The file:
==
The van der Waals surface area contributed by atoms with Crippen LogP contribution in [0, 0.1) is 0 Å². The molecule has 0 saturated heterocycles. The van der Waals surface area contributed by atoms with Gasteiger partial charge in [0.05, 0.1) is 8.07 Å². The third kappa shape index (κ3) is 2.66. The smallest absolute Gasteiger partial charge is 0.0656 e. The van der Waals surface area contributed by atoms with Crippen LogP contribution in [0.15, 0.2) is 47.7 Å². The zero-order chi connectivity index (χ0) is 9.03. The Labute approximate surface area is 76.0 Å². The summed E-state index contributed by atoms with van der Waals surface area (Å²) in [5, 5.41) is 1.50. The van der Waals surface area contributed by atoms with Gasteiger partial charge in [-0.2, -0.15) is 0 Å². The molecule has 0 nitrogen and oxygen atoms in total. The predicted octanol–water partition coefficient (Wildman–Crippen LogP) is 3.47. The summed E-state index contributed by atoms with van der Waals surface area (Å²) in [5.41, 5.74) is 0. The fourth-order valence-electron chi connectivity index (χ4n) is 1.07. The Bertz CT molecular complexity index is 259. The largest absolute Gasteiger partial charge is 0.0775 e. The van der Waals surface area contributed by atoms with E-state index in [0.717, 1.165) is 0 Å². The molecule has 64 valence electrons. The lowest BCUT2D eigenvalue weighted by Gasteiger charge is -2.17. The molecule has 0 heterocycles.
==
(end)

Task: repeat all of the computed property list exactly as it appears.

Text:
The van der Waals surface area contributed by atoms with Crippen LogP contribution in [0, 0.1) is 0 Å². The molecule has 0 saturated heterocycles. The van der Waals surface area contributed by atoms with Gasteiger partial charge in [0.05, 0.1) is 8.07 Å². The third kappa shape index (κ3) is 2.66. The smallest absolute Gasteiger partial charge is 0.0656 e. The van der Waals surface area contributed by atoms with Crippen LogP contribution in [0.15, 0.2) is 47.7 Å². The zero-order chi connectivity index (χ0) is 9.03. The Labute approximate surface area is 76.0 Å². The summed E-state index contributed by atoms with van der Waals surface area (Å²) in [5, 5.41) is 1.50. The van der Waals surface area contributed by atoms with Gasteiger partial charge in [-0.2, -0.15) is 0 Å². The molecule has 0 nitrogen and oxygen atoms in total. The predicted octanol–water partition coefficient (Wildman–Crippen LogP) is 3.47. The summed E-state index contributed by atoms with van der Waals surface area (Å²) in [5.41, 5.74) is 0. The fourth-order valence-electron chi connectivity index (χ4n) is 1.07. The Bertz CT molecular complexity index is 259. The largest absolute Gasteiger partial charge is 0.0775 e. The van der Waals surface area contributed by atoms with E-state index in [0.717, 1.165) is 0 Å². The molecule has 64 valence electrons. The lowest BCUT2D eigenvalue weighted by Gasteiger charge is -2.17. The molecule has 0 heterocycles.